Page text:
875,578. Automatic character reading. WESTERN ELECTRIC CO. Inc. March 31, 1960- [April 14, 1959], No. 11384/60. Class 106 (1). In a character recognition apparatus the characters are sensed in motion by two radial scanning patterns as shown in in Fig. 3 the two patterns being centred on upper and lower guide lines lb, 1c over which the characters are printed or written as in Fig. 1. The scanning patterns are traced on the screen of a cathode-ray tube FSS, Fig. 4, and projected by a lens SL on to the document to be read. The guide lines are in one colour and the characters in another and filters FLR, FLC for these two colours pass the reflected light to corresponding photo-multiplier tubes PMR, PMC. The former is used to centre the radial patterns on the two guide lines and the latter produces signals when the character is sensed during a scan. Only signals obtained in selected segments are allowed to pass to the recognition circuitry, these being shown shaded in Fig. 5. Radial scans start centred on the upper line lb and progress in an anti-clockwise direction. During scans 24-31 the photomultiplier PMC is connected to the recognition circuitry to provide the sensing area a. Other areas b, c and d are provided in the same way and after scan 127 the centre moves to the lower line for a further series of radial scans giving sensing areas e, f, g and h. The gates are controlled by a counter receiving clock pulses, the stages of which are gated together so that one gate gives an output for counts 24 to 31 another for counts 72-79 and so on. The clock pulses are also used to initiate the radial scans, being passed to a saw-tooth voltage generator, each pulse triggering the generator to produce the saw-tooth voltage. For each of the two scan patterns a sine wave generator is triggered by a signal from the clock pulse to produce 360 degrees of sine wave. This wave and the saw-tooth wave are applied to a modulator and the resulting signal, a sawtooth voltage modulated by a sine wave voltage is applied to one of the deflection coil (or plate) of the flying spot scanner. This modulated signal is also applied to a 90 degrees phase shifter and the output applied to the other deflection coil. By this means each group of 128 clock pulses produces 128 radial scans of the character. The two different centres are located by a standing bias voltage applied to the vertical deflection coil which for one centre is connected in series with a resistance and for the other is connected directly. The resistance is cut out by a gate energized by the highest stage of the clock pulse counter during counts from 128 to 255. Signals derived from the photo-multiplier PMC when the radial scan line crosses a part of the character are amplified and clipped at 804, Fig. 8, and used to set a flipflop 805 which is reset at the end of the scanning line by the corresponding clock pulse delayed at 800. The output of the flip-flop, on resetting is applied to a binary counter BC2. One and only one signal is counted for each radial scan line if a character is intersected. The number of intersections is unimportant. The counter has four binary stages, outputs of which are gated together in And gates 806-808 and Or gate 809 to give an output if six, seven or eight of the adjacent radial scans of a particular area (a, b, c, &c., Fig. 5) intersect a character. If dirt or a spurious mark on the paper is sensed, only two or three scans cross it and the Or gate 809 according gives no output but a true mark being intersected by six or more scans and an output is obtained on " mark present " lead MP. Where no true mark is present an inverter produces an output on lead NMP. The counter BC2 is reset at the end of each scan area. The signals on lead MP are gated as mentioned above in even-numbered gates 812 to 826 to extract on separate leads signals relating to sensing areas a, b, c &c. and they are applied to the corresponding threestage binary counters BC3a, BC3b, BC3c, &c. The character is sensed in motion and as it passes through the scanning position it is sensed a number of times, e.g. twenty times by the scanning pattern. Lines of the character lying along the length of a sensing area, e.g. the line of numeral "1" relative to areas a, c and h pass through these areas quickly during movement of the character and are detected in a fewer number of scanning patterns than lines at right-angles. Lines parallel to sensing areas are to be ignored in the recognition circuitry and this is effected by the counters BC3a &c. which require a count of eight before passing a signal to lead a1 &c., that is no output is produced unless a line is detected in eight successive scans. The "no mark present" signals on lead NMP is applied to And gate 830 with a delayed end of scan area signal and passes through the odd-numbered gates 811-825 to reset the counters BC3a &c. when a blank scan is detected. The outputs from the counters accordingly represent the detection of a line by a scanning area in at least eight consecutive scans. If this condition is absent inverters 827 produce signals on leads a0 &c. Recognition.-The recognition circuitry is designed to respond to predetermined logic code for each numeral or letter. In each of three successive stages in the sensing of a particular numeral (say) a full line would be expected in certain sensing areas and lines would not be expected in other sensing areas. In further areas lines might or might not be detected and the circuit ignores these. As an example the numeral "1" may be considered. The two scanning patterns are treated separately, the top one first. As the characters move from right to left under the sensing pattern in the first stage the area d only will intersect the numeral. Accordingly there should be a d1 signal, an a0 and a c0. The area b may still be detected the previous character and is ignored. The leads d1, a0 and c0 are gated together in And gate 1001, Fig. 10, and the output used to set flip-flop 1002. Later in the scanning process the numeral lies over areas a and c but as described above, these do not respond since the time of detection is too short. The second test is therefore that signals a1 c1 do not exist. These leads are accordingly applied via Or gate 1003 to And gate 1004 which has a second input from flip-flop 1002. If a crossing line, i.e. a horizontal line is detected by either of areas a and c and flip-flop 1002 is set the And gate 1004 gives an output which sets flip-flop 1005 which removes the enabling signal on And gate 1006. The third stage of sensing should detect a line in area b and none in areas a and c. Area d may now be detecting the next character and is ignored. Lines a0, b1 and c0 are applied to gate 1006 to set flip-flop 1007. The lower part of the sensing pattern uses similar combinations of signals at the three stages from areas e, #, g and h to set flip-flop 1014. The outputs from the upper and lower flip-flops are gated together in And gate 1008 and give an output on the " 1" lead if the necessary conditions are fulfilled. Closed loop resolution.-Confusion may arise between numerals " 4 " and " 9 " and these are distinguished by an extra circuit which detects the presence of a closed loop and counts the number of corners in the loop. A " 4 " is distinguished by having three corners in its loop as opposed to one or none in the loop of the nine. As shown in Figs. 17A, 17B a signal is derived for each radial scan which is proportional to the distance of the line of the loop from the centre of the scanning lines. For a circle the envelope of these signals will be in the form of a smooth curve but an angled shape such as a triangle will produce an envelope with cusps, one for each angle. The presence of a closed loop in the upper part of the sensing pattern is detected by the circuit of Fig. 13 consisting of a gate 1303 receiving lines a1, b1, c1 and d1. When each area detects a crossing line a closed loop can be presumed and gate 1303 sets flip-flop 1304. A signal is thereby applied to an input of And gate 1305 and to the control input of gate 1307. The clipped signals from the photo-multiplifier tube PMC, Fig. 8, pass on line THO to gate 1307. The time of appearance of a signal in each scan gives the distance of the loop from the centre of the scan. These signals passing through gate 1307 are applied to gate 1320 to which is applied the saw tooth voltage of the scanner control. The output from gate 1320 is in the form of a pulse the amplitude of which represents the time of arrival of the sensing pulse in each radial scan, i.e. the distance of the loop from the centre at each of 128 points. A band-pass filter 1321 of which the frequency is set, say at three times the scan repetition frequency, will respond to a triangular loop because of the three cusps or discontinuities in the envelope of the output pulses from gate 1320. The filter signal via an amplifier 1323 and a threshold device 1324 sets a flip-flop 1312 which by enabling gates 1309 or 1310 distinguishes between the numerals " 4 " and "9." Similar circuits may be used to distinguish between other similar characters, e.g. "D" and "O." The signals from the recognition circuits are applied to utilization equipment such as a punch or magnetic tape apparatus. A signal on any character lead serves also to reset the centre circuitry ready for the next character. The number of scanning cycles before a recognition signal appears is counted and an alarm given if the number of cycles is too low or too high. Automatic scan registry.-The registration photo-multiplier PMR which as previously described is used to keep the scanning centres on the upper and lower guide lines lb, lc, Fig. 3. In proper registration the area a will detect line la only and area h will detect only line ld. Any error will cause one area to sense two lines and the other to sense one, and a worse error will cause one area to intersect one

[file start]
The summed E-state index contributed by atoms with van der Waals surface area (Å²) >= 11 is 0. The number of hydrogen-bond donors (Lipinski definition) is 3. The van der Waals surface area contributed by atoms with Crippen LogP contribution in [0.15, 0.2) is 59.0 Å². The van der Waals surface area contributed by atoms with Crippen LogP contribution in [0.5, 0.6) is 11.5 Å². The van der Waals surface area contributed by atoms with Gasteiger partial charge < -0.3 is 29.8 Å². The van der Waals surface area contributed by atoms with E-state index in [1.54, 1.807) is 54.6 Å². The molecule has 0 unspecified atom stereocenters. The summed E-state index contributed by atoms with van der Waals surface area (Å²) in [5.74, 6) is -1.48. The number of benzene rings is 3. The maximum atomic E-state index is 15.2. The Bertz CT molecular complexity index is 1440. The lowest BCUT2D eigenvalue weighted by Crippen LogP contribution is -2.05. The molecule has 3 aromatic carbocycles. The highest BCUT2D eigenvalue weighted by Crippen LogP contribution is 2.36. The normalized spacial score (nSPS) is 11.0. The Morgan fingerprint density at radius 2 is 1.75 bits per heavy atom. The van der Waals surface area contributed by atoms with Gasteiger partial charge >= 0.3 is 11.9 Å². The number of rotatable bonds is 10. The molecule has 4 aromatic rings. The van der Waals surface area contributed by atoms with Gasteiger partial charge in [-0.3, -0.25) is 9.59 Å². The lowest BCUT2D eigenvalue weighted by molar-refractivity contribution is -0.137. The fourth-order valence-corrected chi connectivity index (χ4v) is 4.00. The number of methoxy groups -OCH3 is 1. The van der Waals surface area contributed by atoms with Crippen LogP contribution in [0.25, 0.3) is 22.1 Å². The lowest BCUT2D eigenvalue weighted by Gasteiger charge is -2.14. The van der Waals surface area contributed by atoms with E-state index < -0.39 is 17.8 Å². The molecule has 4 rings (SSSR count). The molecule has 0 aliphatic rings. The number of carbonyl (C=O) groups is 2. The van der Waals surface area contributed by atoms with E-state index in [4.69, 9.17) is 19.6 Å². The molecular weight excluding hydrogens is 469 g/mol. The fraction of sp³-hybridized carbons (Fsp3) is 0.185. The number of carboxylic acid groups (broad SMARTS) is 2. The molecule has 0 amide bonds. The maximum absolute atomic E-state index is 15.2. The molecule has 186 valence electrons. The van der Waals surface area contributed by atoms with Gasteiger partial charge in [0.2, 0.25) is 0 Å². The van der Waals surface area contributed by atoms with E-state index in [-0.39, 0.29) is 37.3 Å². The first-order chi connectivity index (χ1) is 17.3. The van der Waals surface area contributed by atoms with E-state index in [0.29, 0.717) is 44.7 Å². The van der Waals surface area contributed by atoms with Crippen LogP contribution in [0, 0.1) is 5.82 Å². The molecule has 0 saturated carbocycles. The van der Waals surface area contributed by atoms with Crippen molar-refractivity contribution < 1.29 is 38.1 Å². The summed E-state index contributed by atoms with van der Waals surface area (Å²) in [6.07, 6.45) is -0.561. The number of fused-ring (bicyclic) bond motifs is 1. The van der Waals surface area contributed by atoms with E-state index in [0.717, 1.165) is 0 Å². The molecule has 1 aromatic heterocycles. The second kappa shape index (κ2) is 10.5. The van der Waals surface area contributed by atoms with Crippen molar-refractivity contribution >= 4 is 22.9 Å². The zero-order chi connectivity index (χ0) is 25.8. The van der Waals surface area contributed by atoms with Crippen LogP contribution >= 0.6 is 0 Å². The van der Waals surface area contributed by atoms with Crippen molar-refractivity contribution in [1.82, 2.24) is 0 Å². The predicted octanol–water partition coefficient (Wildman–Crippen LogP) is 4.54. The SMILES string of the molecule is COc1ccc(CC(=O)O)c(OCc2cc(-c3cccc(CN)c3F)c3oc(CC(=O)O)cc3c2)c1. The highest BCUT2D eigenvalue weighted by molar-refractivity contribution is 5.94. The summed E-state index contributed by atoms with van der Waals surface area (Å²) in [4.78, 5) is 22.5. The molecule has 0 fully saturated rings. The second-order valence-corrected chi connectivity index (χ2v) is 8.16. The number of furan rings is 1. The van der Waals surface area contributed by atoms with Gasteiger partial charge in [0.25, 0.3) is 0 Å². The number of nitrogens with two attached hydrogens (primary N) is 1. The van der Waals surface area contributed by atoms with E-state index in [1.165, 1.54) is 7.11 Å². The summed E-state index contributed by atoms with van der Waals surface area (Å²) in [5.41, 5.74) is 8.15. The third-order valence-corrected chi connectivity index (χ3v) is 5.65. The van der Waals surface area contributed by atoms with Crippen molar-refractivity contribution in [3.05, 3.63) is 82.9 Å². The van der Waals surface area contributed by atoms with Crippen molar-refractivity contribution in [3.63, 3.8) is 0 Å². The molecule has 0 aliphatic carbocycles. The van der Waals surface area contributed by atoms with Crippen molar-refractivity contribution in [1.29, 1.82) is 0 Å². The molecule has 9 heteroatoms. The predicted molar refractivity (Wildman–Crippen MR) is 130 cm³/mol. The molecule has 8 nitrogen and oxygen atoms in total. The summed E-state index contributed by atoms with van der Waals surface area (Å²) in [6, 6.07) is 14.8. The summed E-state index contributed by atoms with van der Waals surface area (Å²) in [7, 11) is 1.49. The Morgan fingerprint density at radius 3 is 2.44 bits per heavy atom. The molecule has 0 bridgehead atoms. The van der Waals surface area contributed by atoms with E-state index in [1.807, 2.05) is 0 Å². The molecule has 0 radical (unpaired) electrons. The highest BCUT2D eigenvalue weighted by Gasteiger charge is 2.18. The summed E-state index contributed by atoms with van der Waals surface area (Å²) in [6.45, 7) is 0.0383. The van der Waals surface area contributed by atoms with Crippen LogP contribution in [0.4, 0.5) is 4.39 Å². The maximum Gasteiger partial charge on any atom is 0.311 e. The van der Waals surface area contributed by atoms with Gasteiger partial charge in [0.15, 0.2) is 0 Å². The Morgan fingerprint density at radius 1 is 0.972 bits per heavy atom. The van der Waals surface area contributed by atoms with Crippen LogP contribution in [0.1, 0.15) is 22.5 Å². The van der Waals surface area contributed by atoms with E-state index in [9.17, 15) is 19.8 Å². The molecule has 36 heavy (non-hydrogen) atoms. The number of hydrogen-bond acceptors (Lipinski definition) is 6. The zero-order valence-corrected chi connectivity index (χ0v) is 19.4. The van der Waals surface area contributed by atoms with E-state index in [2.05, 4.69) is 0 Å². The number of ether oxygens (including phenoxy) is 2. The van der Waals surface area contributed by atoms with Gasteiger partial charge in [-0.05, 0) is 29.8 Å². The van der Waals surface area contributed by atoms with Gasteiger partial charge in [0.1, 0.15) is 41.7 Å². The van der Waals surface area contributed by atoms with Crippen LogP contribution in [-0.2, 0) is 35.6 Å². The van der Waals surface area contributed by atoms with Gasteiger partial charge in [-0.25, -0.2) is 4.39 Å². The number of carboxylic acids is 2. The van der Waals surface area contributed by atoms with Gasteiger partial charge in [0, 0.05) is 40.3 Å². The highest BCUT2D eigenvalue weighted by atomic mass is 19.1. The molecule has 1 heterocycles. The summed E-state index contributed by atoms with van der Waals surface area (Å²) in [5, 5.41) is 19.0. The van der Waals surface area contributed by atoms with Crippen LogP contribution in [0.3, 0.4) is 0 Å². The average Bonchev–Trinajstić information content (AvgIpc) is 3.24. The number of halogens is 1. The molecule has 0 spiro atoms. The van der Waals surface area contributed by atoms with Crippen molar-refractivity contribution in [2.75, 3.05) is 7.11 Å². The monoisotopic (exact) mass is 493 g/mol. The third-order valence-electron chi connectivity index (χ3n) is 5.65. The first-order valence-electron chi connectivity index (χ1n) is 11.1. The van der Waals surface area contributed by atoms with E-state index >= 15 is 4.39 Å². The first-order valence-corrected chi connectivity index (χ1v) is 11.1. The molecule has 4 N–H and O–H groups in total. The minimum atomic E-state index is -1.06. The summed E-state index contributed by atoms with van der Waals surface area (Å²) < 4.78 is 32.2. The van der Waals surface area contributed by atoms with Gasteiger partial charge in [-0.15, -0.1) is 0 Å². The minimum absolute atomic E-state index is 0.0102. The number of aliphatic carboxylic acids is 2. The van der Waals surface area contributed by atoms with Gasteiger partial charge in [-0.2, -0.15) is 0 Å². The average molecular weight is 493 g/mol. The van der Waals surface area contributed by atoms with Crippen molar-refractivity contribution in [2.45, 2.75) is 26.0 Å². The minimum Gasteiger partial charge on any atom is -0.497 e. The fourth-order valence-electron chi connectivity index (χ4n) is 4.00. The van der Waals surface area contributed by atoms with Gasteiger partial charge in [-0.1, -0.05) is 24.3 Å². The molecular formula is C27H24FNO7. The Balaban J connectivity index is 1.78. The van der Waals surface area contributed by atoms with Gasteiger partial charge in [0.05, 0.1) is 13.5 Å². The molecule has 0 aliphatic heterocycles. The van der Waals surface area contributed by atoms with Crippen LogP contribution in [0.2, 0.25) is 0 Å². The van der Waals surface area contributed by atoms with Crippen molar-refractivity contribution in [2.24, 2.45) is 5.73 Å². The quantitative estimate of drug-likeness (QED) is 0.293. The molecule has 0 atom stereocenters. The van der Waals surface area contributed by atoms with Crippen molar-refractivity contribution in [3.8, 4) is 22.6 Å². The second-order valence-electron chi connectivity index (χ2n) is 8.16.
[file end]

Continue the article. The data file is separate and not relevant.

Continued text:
Kamentsky, Louis A.
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250/556, 315/378, 382/192, 382/201, 382/322